Two more books on the 2008 Must-Read list: Mary Novik’s Conceit and Lawrence Hill’s The Book of Negroes. called Someone Knows My Name in the U.S.
Two of the more interesting things I do is review book for Quill and Quire and lead book discussions at Montreal-area libraries. Both give me the occasion to read many good books and to reflect on their meaning and the skill with which their authors tell the stories. This year two novels stand out from the 35 or so I read for work: The Book of Negroes by Lawrence Hill and Conceit by Mary Novik. Both Canadian writers have unique stories to tell. As it happens both, are historically based, but they differ greatly in style and subject.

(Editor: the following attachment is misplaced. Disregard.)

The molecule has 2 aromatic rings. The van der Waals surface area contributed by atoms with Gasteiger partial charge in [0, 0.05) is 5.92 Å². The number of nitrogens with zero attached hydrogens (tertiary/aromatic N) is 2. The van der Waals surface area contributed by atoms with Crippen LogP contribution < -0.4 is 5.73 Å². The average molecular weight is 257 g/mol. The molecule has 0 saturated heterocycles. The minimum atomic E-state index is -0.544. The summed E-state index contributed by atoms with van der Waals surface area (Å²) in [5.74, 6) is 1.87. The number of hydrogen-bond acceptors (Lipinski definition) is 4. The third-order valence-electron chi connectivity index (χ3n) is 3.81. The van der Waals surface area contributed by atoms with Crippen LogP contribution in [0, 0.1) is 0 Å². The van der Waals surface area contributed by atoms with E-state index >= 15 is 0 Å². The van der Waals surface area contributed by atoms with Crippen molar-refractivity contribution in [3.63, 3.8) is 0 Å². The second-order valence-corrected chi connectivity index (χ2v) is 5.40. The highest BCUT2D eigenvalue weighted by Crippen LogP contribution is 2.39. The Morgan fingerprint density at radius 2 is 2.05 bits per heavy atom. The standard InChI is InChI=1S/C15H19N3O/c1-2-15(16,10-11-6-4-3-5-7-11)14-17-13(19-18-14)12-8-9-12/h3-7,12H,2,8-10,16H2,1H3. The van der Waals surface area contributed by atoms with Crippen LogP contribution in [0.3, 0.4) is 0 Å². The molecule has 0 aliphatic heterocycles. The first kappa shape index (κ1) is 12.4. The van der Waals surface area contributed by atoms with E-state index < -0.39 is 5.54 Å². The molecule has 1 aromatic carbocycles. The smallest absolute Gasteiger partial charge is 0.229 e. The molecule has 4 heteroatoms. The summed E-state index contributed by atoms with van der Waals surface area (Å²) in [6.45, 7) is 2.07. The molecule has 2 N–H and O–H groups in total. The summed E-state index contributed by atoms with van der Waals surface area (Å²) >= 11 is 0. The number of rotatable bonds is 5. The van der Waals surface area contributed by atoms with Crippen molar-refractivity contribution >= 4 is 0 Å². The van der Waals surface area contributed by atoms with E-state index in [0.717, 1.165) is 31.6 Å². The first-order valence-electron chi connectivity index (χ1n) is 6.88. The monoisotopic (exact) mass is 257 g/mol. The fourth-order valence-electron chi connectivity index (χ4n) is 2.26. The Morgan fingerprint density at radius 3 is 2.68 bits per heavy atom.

Lawrence Hill has Aminiata Diallo or Meena Dee tell the epoch story of a woman captured into slavery in the mid-18th century and then transported to North America, back to Africa and finally to England. It is an enormous canvas—at one point Meena thinks about what a map of her travels would look like-0-but it also is an intimate story of a strong woman’s courage, intelligence an resolve.
Mary Novik’s story begins a hundred years before when John Donne’s daughter rescues his effigy from St. Paul’s Cathedral during the Great Fire of 1666. Where Hill’s narrative jumps around in time, but is generally straight forward, Novik’s his lyrical and filled with resonances too Donne’s poetry and scenes from period refracted by the lens of brilliant woman’s passion.
Both books were long listed for the Scotiabank Giller prize, but so far neither has won a big prize. A shame. They both deserve large audiences.